|Directed by:||David Leitch|
|Written by:||Chris Morgan, Drew Pearce|
|Starring:||Dwayne Johnson, Jason Statham, Idris Elba, Helen Mirren, Vanessa Kirby, Eiza González|
|Released:||August 1, 2019|
It’s been more than 18 years since The Fast and The Furious was released in cinemas and it’s likely that this super successful franchise will be running for at least another 18 years. The eight movies in the series to date have grossed a combined $5.1 billion USD at the worldwide box-office. The characters are getting older but the screenwriters keep coming up with new plots that revolve around two key themes – cars and crime.
Hobbs & Shaw marks a slight divergence in that it’s not a direct sequel. The full cast will return for Fast & Furious 9 in May 2020 but to satisfy audiences in the interim, this spin-off has been created which focuses on two specific players – Luke Hobbs (Johnson) and Deckard Shaw (Statham). If you’re familiar with the franchise, you’ll know that these two have a different approach to life and don’t see eye-to-eye. One is an American federal agent who gets up of a morning and hits the gym. The other is a former British Special Forces officer who gets up of a morning and has a beer.
You can see where this heading. Hobbs and Shaw want nothing to do with each other but after exchanging a series of savage insults, they’re forced to team up for a “save the world” kind of assignment. Some dodgy folk have engineered a deadly virus that can liquify human organs and will eradicate all humans on earth. The only people that will survive are those with special implants that describe themselves as the “future of mankind”.
A running theme throughout the previous movies is that of “family”. The storylines were often far-fetched (a car chase on an airport runway springs to mind) but the characters were likeable and you could appreciate why they’d put their lives on the line. The problem Hobbs & Shaw is that it’s all become cartoonish. There’s almost no tension as our two “heroes” seem more interested in delivering comedic one-liners than helping friends in perilous situations.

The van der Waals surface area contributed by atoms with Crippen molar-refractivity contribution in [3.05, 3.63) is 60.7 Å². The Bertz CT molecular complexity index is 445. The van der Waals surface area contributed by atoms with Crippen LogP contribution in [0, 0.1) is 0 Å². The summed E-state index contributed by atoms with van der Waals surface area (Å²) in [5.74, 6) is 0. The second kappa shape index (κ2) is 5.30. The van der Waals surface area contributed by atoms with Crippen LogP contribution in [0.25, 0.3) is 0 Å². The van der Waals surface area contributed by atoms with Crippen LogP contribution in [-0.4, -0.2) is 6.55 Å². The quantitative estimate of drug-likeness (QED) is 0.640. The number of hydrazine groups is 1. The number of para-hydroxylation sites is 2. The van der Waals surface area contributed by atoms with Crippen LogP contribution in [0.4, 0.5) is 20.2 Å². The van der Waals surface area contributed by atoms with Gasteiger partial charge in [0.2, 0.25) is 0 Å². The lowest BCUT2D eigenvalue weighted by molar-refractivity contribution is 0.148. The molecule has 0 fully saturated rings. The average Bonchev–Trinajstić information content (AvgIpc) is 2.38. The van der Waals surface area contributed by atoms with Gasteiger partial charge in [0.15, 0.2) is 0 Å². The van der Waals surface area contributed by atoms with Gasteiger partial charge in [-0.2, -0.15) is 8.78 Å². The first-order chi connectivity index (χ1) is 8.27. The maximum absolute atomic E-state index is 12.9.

Straying a long way from the franchise’s initial roots, writers Chris Morgan and Drew Pearce push the film into the science-fiction genre with the creation of Brixton Lore (Elba), the keynote villain. He was once an MI6 field agent but has now been transformed into a genetically modified, Terminator-style cyborg. He’s looking to get his hands on the virus for a bit of “genocide, schmenocide” but that’s unlikely to occur given the number of times he lets Hobbs and Shaw slip through his fingers. Lore’s incompetence is designed to prolong the narrative (and I’m ok with that) but it’s too silly and obvious. I had to laugh when he goofily smashes his helmet in frustration after a lengthy motorcycle chase.
Despite its many limitations, Hobbs & Shaw is still essential viewing for fans of the series as it sets up several plotlines that will likely be covered in next year’s Fast & Furious 9. Hopefully it has more to offer